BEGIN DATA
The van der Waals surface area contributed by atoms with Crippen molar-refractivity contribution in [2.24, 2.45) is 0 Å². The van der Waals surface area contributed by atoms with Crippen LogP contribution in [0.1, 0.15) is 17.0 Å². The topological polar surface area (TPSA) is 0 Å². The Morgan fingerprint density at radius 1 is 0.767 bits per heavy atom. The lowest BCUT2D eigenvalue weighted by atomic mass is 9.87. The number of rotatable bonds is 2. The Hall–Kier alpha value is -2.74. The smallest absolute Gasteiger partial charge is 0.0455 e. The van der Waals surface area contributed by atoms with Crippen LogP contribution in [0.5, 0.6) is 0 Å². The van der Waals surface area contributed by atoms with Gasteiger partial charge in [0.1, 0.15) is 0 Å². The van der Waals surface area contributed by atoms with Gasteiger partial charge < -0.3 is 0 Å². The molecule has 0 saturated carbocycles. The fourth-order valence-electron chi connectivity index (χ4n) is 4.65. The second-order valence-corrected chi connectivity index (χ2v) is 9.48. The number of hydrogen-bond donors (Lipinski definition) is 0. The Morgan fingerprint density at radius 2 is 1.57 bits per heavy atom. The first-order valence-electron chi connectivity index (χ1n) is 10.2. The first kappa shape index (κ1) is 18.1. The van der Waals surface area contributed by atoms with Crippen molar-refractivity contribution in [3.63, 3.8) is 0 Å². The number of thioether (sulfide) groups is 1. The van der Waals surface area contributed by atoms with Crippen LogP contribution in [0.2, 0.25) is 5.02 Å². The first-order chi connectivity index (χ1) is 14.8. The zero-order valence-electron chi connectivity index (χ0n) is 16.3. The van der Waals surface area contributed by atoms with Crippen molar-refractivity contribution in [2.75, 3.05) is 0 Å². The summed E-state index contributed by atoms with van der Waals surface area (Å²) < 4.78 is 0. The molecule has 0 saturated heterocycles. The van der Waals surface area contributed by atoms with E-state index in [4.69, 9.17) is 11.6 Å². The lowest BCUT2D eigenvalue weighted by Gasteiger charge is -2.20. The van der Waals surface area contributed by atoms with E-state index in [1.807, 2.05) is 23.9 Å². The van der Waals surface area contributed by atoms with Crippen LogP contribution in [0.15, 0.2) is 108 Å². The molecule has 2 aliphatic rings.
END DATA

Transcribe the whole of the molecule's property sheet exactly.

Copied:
The van der Waals surface area contributed by atoms with Crippen molar-refractivity contribution in [2.24, 2.45) is 0 Å². The van der Waals surface area contributed by atoms with Crippen LogP contribution in [0.1, 0.15) is 17.0 Å². The topological polar surface area (TPSA) is 0 Å². The Morgan fingerprint density at radius 1 is 0.767 bits per heavy atom. The lowest BCUT2D eigenvalue weighted by atomic mass is 9.87. The number of rotatable bonds is 2. The Hall–Kier alpha value is -2.74. The smallest absolute Gasteiger partial charge is 0.0455 e. The van der Waals surface area contributed by atoms with Crippen LogP contribution in [0.5, 0.6) is 0 Å². The van der Waals surface area contributed by atoms with Gasteiger partial charge in [0.1, 0.15) is 0 Å². The van der Waals surface area contributed by atoms with Gasteiger partial charge < -0.3 is 0 Å². The molecule has 0 saturated carbocycles. The fourth-order valence-electron chi connectivity index (χ4n) is 4.65. The second-order valence-corrected chi connectivity index (χ2v) is 9.48. The number of hydrogen-bond donors (Lipinski definition) is 0. The Morgan fingerprint density at radius 2 is 1.57 bits per heavy atom. The first-order valence-electron chi connectivity index (χ1n) is 10.2. The first kappa shape index (κ1) is 18.1. The van der Waals surface area contributed by atoms with Crippen molar-refractivity contribution in [3.63, 3.8) is 0 Å². The number of thioether (sulfide) groups is 1. The van der Waals surface area contributed by atoms with Crippen LogP contribution in [0.2, 0.25) is 5.02 Å². The first-order chi connectivity index (χ1) is 14.8. The zero-order valence-electron chi connectivity index (χ0n) is 16.3. The van der Waals surface area contributed by atoms with Crippen molar-refractivity contribution in [2.75, 3.05) is 0 Å². The summed E-state index contributed by atoms with van der Waals surface area (Å²) < 4.78 is 0. The molecule has 0 saturated heterocycles. The van der Waals surface area contributed by atoms with E-state index in [4.69, 9.17) is 11.6 Å². The lowest BCUT2D eigenvalue weighted by Gasteiger charge is -2.20. The van der Waals surface area contributed by atoms with E-state index in [1.807, 2.05) is 23.9 Å². The van der Waals surface area contributed by atoms with Crippen LogP contribution in [0.15, 0.2) is 108 Å². The molecule has 2 aliphatic rings.